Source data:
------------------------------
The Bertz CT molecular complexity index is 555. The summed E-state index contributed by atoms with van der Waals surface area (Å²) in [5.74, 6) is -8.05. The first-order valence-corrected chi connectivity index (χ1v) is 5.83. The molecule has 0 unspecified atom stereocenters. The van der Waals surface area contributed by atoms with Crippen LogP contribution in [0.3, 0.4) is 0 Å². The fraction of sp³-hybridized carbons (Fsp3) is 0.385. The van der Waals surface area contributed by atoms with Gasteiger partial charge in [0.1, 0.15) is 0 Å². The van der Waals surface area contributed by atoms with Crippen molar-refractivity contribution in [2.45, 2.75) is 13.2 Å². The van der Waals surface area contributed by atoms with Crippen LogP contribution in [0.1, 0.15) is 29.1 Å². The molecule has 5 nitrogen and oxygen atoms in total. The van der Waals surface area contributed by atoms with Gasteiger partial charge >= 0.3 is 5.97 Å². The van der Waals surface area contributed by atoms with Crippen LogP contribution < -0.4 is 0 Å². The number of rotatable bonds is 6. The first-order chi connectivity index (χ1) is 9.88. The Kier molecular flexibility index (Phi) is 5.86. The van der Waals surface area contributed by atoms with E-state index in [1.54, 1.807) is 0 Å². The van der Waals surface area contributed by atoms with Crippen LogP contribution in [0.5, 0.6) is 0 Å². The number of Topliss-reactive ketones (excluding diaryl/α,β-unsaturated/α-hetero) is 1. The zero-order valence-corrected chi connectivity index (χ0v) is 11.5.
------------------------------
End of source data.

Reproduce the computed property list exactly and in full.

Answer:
The Bertz CT molecular complexity index is 555. The summed E-state index contributed by atoms with van der Waals surface area (Å²) in [5.74, 6) is -8.05. The first-order valence-corrected chi connectivity index (χ1v) is 5.83. The molecule has 0 unspecified atom stereocenters. The van der Waals surface area contributed by atoms with Crippen LogP contribution in [0.3, 0.4) is 0 Å². The fraction of sp³-hybridized carbons (Fsp3) is 0.385. The van der Waals surface area contributed by atoms with Gasteiger partial charge in [0.1, 0.15) is 0 Å². The van der Waals surface area contributed by atoms with Crippen molar-refractivity contribution in [2.45, 2.75) is 13.2 Å². The van der Waals surface area contributed by atoms with Crippen LogP contribution in [0.1, 0.15) is 29.1 Å². The molecule has 5 nitrogen and oxygen atoms in total. The van der Waals surface area contributed by atoms with Gasteiger partial charge >= 0.3 is 5.97 Å². The van der Waals surface area contributed by atoms with Crippen LogP contribution < -0.4 is 0 Å². The number of rotatable bonds is 6. The first-order chi connectivity index (χ1) is 9.88. The Kier molecular flexibility index (Phi) is 5.86. The van der Waals surface area contributed by atoms with E-state index in [1.54, 1.807) is 0 Å². The van der Waals surface area contributed by atoms with Crippen LogP contribution in [0.5, 0.6) is 0 Å². The number of Topliss-reactive ketones (excluding diaryl/α,β-unsaturated/α-hetero) is 1. The zero-order valence-corrected chi connectivity index (χ0v) is 11.5.